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These Stunning, Encyclopedic Collages Are A Guidebook To Human Knowledge

From the solar system to human anatomy, Casey Cripe's handmade layered art pieces are "living documents" that explore different facets of life on this planet.

  • <p>These 25 collages explore an area of knowledge in detail, from anatomy to the solar system.</p>
  • <p>Casey Cripe, a San Francisco-based artist, first started wondering about the nature of the universe as a child.</p>
  • <p>He asked himself why no one had created a comprehensive "guidebook to life"--or if they had, why it wasn’t widely known. And then he started working on his own version.</p>
  • <p>“At age 25 I dropped out of art school, schemed a self-directed study curriculum, and began in earnest a thesis project designed to unfold and evolve over a lifetime--a one-and-forever magnum opus,” Cripe writes.</p>
  • <p>He finds fodder for the artwork everywhere. “I trawl municipal libraries, bookstores, second-hand shops, the world wide web, scanning and extracting from stacks and stacks and stacks of cultural artifacts of all genres.”</p>
  • <p>Cripe says his brain is “hard-wired for pattern recognition over-drive,” and as he carefully sorts through the images he finds, he categorizes them and creates narratives he calls “maps of [his] encyclopedic explorations.”</p>
  • <p>Each collage is handmade, with a combination of paper glued on wood, paint, and pencil.</p>
  • <p>The artworks “are designed to be living documents, growing and evolving through time,” he explains.</p>
  • <p>The artworks “are designed to be living documents, growing and evolving through time,” he explains.</p>
  • 01 /11

    These 25 collages explore an area of knowledge in detail, from anatomy to the solar system.

  • 02 /11

    Casey Cripe, a San Francisco-based artist, first started wondering about the nature of the universe as a child.

  • 03 /11

    He asked himself why no one had created a comprehensive "guidebook to life"--or if they had, why it wasn’t widely known. And then he started working on his own version.

  • 04 /11

    “At age 25 I dropped out of art school, schemed a self-directed study curriculum, and began in earnest a thesis project designed to unfold and evolve over a lifetime--a one-and-forever magnum opus,” Cripe writes.

  • 05 /11

    He finds fodder for the artwork everywhere. “I trawl municipal libraries, bookstores, second-hand shops, the world wide web, scanning and extracting from stacks and stacks and stacks of cultural artifacts of all genres.”

  • 06 /11

    Cripe says his brain is “hard-wired for pattern recognition over-drive,” and as he carefully sorts through the images he finds, he categorizes them and creates narratives he calls “maps of [his] encyclopedic explorations.”

  • 07 /11

    Each collage is handmade, with a combination of paper glued on wood, paint, and pencil.

  • 08 /11

    The artworks “are designed to be living documents, growing and evolving through time,” he explains.

  • 09 /11

    The artworks “are designed to be living documents, growing and evolving through time,” he explains.

  • 10 /11
  • 11 /11

Casey Cripe thinks big. The San Francisco-based artist, who makes stunning layered collages exploring everything from human anatomy to the solar system, first started wondering about the nature of the universe as a child. He asked himself why no one had created a comprehensive "guidebook to life"—or if they had, why it wasn’t widely known. And then he started working on his own version.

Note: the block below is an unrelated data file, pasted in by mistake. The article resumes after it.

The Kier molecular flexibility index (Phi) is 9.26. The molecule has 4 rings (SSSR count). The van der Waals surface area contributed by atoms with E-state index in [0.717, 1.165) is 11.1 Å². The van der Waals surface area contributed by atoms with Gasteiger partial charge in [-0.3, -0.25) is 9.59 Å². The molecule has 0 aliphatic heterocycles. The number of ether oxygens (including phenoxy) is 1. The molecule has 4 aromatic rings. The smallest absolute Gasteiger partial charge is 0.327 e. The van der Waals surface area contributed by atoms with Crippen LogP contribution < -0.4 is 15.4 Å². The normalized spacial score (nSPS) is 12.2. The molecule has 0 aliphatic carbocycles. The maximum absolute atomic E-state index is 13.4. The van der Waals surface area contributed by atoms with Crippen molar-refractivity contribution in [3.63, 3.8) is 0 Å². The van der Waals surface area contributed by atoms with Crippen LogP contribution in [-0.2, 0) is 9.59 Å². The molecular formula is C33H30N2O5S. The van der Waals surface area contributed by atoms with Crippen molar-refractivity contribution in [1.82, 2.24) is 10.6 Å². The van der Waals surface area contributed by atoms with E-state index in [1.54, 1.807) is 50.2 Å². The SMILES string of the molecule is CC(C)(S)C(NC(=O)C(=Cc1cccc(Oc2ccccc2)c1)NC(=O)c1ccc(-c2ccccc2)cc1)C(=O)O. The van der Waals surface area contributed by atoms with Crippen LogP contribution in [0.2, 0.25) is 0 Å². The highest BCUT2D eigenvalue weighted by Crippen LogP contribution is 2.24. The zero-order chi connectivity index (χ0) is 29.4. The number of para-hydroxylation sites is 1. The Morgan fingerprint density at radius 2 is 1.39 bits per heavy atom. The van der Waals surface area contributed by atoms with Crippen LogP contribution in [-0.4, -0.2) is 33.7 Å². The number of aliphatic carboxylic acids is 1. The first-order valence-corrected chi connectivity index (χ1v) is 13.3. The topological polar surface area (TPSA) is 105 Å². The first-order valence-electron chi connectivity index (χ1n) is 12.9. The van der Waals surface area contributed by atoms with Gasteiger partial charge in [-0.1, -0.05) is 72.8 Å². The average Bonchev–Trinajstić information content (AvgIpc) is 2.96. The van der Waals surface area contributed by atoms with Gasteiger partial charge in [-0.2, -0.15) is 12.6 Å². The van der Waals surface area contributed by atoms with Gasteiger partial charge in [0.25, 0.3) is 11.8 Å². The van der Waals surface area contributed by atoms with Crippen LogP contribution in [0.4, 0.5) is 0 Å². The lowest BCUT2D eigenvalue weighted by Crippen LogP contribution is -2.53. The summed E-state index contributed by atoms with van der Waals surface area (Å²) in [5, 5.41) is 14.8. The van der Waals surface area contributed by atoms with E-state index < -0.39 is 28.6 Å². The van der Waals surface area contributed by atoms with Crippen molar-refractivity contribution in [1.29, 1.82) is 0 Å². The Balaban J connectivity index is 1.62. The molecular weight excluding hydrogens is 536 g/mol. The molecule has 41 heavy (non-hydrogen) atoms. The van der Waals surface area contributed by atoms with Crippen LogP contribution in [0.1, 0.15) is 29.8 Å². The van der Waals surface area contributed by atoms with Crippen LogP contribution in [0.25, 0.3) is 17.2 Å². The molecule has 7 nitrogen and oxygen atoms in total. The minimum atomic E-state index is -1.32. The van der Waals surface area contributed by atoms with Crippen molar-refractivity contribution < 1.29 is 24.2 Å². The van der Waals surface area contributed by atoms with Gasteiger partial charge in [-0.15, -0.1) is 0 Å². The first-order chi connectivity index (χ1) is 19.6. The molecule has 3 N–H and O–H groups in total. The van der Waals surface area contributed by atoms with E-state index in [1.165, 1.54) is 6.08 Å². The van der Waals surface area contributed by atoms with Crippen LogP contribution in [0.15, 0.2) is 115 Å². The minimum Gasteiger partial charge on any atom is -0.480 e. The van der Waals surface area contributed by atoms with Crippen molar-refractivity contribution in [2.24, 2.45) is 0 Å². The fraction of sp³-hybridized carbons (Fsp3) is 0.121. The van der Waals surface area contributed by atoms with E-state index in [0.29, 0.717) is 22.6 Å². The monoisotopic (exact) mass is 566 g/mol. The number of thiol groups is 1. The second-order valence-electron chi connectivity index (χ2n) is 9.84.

"At age 25 I dropped out of art school, schemed a self-directed study curriculum, and began in earnest a thesis project designed to unfold and evolve over a lifetime—a one-and-forever magnum opus," Cripe writes.

During four years of work, Cripe has created over 25 collages, all part of the larger project that's meant to be displayed as a group. Each work explores some area of human knowledge in detail.

He finds fodder for the artwork everywhere. "I collect imagery—diagrams and illustrations, mostly," he writes. "I trawl municipal libraries, bookstores, second-hand shops, the world wide web, scanning and extracting from stacks and stacks and stacks of cultural artifacts of all genres." Cripe says his brain is "hard-wired for pattern recognition over-drive," and as he carefully sorts through the images he finds, he categorizes them and creates narratives he calls "maps of [his] encyclopedic explorations."

Each collage is handmade, with a combination of paper glued on wood, paint, and pencil. The artworks "are designed to be living documents, growing and evolving through time," he explains.

Here’s an excerpt from his poetic explanation of what it all means:

It is a reflection of my own human existence,
the history of our species,
the evolution of Life on Earth,
the living narrative of Universe.
It is also a knowledge & memory prosthetic to aid in thinking & understanding,
a platform from which to ask questions, engage in dialogue with self and others.
It is a window & mirror, a telescope & microscope.
It is a way of seeing, living, being.
It is a map of, and for, my path,
each our individual paths,
Our path.

Cripe is beginning work for a solo show and will soon have high-quality prints available for sale. One of his collages is up now in a group show at Mirus Gallery in San Francisco.

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